P.S. It's been a long time since I've actually visited your site (usually I just use the reader) and I like the new look!

  3. I may be clueless, too because I didn't notice all those thing mentioned as flaws. I just loved it. Out and out loved it.

  4. You know, I was in between. I thought it was a very powerful book - like Lahni said, makes you cry like nothing else! But, I also didn't like a lot of what happened - just personal reactions and how depressing much of it was.

    I just started a book group, so I haven't dealt with this yet. But, I think having different opinions would make conversation more interesting. Mind you, I probably wouldn't be able to defend my opinion very well...

  5. I agree with you! It was a fantastic book! It has been a long time since I read it, so I don't remember the details, but I do remember the power of the story.

    I agree that the writing wasn't the best, but the emotion of the book is more important to me. It all depends on why you read - I read to discover amazing stories and to be moved by the characters and emotion of a book. I'm sorry you weren't prepared for the debate, but hope you enjoyed the meeting anyway.

  6. So happy this made for lots od discussion and debate win. I want to read this again as it evoked so much emotion the first time. (That is what is important to me in a book).

  7. I loved the book. I even made a monetary donation to the author's charity, helping Afganistany women and children. I loved his second book, 1000 Splendid Suns, even more though.

    The Kite Runner reminded me of Huckleberry Finn in so many ways. Only the protagonist did not choose to go against society (unlike Hucleberry) and do the right thing.

  8. I did feel like some parts of the plot were really contrived, and overly dramatic (and violent). For that I didn't like it. But it was still a very powerful book. I couldn't stop thinking about it afterward!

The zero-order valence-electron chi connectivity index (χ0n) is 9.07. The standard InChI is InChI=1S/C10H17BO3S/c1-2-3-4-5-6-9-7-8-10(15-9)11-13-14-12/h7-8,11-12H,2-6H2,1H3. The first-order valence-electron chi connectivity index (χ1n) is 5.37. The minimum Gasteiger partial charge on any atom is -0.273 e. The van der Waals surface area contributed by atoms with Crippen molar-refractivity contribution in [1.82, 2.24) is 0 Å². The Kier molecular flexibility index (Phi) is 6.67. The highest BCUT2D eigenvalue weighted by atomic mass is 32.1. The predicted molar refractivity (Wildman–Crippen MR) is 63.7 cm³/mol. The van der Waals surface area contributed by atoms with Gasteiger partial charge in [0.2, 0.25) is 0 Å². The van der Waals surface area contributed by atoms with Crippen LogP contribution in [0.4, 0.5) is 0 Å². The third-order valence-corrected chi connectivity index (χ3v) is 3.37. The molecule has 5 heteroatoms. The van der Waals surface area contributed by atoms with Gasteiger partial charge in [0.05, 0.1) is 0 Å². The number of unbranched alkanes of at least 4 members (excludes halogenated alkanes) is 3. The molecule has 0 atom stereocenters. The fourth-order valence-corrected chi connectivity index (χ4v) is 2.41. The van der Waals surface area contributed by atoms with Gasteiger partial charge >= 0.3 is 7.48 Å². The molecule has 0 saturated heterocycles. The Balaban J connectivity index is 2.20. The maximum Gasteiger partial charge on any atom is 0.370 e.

9. Hey there! I really enjoyed the discussion! I have to tell you, if I had been hosting and/or moderating the event that I would've fainted mentally when T brought out a handwritten list of points...sure, I sometimes find myself wishing I could have a cheat sheet from which I could defend a position on a book because inevitably when I return home I remember something I wish I had said. (Run-ons, anyone?) Regardless, I think you did an exceptional job! I still believe that the author provided a skewed portrayal of life in Aghanistan...but then I'm an american and can't be expected to understand. Despite the flaws that we discussed at f2f, I stand behind my five star rating for the sheer power of the entire package. Good pick, btw!

  10. I was a bit flustered too at the meeting. I really enjoyed the book. It had some problems, admittedly, but it was a beautiful book.

    When I got home from the meeting, I discussed the reactions with my mom and her husband who have both read the book. One thing my mom pointed out was that she thought the characters were simplistic because Amir was our narrator and much of the story happened when he was just a child.

    I'm going to have to prepare more vigilantly for our future discussions, but I love that! I really enjoyed hearing the opinions of those that "hated" the book.

    And, Suey, I loved the naan and the multi-media aspect. I can't wait for our discussion of The Hunger Games books.

  11. My club had some divergent opinions on this book too. I can’t remember the discussion (it was a few years ago now) but our ratings ranged from 7s to 10s so most of us must have liked it to some extent. I agree that a divisive book can make for the very best of discussion though, provided that everyone is kind and considerate in their remarks. :)